Civil Unrest Creates Serious Health Implications In South Sudan
BMJ reports on the health affects of civil unrest in South Sudan, which will become the world's newest country on July 9.
"Decades of war, neglect, and lack of development have left 9 out of 10 women illiterate, and the nascent state has among the world's highest rates of maternal and infant mortality and remains a reservoir for many neglected tropical diseases such as leishmaniasis, trypanosomiasis, and guinea worm," the journal writes. In addition, humanitarian efforts have been hampered by continued violence and landmines, child health is threatened by lack of access to food, water and immunization, and small scale studies suggest an increase in HIV prevalence "thought to be linked to the return of refugees and internally displaced people, combined with increased cross border travel for trade," according to BMJ (Moszynski, 6/15).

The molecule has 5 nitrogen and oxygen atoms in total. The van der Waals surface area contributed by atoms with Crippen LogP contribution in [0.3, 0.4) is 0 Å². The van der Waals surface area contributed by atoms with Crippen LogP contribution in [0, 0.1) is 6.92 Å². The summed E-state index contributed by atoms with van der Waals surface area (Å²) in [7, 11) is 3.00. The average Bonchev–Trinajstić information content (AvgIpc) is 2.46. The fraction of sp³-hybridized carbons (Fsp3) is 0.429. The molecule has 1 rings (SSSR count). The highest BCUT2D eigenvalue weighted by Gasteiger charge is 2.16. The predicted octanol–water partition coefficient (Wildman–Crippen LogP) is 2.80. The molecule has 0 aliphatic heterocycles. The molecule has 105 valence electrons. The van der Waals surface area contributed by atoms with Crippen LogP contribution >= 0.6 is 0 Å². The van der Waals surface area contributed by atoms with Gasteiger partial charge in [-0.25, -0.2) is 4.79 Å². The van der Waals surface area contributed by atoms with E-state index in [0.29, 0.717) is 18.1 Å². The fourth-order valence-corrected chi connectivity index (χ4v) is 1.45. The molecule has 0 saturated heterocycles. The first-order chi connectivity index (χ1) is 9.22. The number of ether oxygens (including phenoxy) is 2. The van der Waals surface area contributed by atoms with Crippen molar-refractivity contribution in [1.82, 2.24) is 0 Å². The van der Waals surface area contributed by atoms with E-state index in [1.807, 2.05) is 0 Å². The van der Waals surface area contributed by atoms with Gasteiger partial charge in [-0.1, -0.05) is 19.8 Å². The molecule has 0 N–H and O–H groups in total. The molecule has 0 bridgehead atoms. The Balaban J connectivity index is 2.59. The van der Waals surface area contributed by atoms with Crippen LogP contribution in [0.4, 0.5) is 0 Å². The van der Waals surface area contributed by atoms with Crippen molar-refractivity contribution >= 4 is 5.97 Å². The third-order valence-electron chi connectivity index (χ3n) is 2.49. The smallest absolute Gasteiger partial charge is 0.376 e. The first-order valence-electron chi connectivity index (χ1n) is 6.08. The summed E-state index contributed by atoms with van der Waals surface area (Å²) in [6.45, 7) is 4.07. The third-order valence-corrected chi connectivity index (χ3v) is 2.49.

Participants at a recent workshop held by the Unity State's HIV/AIDS commission heard Tuesday "that HIV/AIDS may prove to be more devastating to South Sudan than the civil war that led to the death of around two million people," BENTIU/Sudan Tribune reports (Kuich, 6/14).This is part of the Morning Briefing, a summary of health policy coverage from major news organizations. Sign up for an email subscription.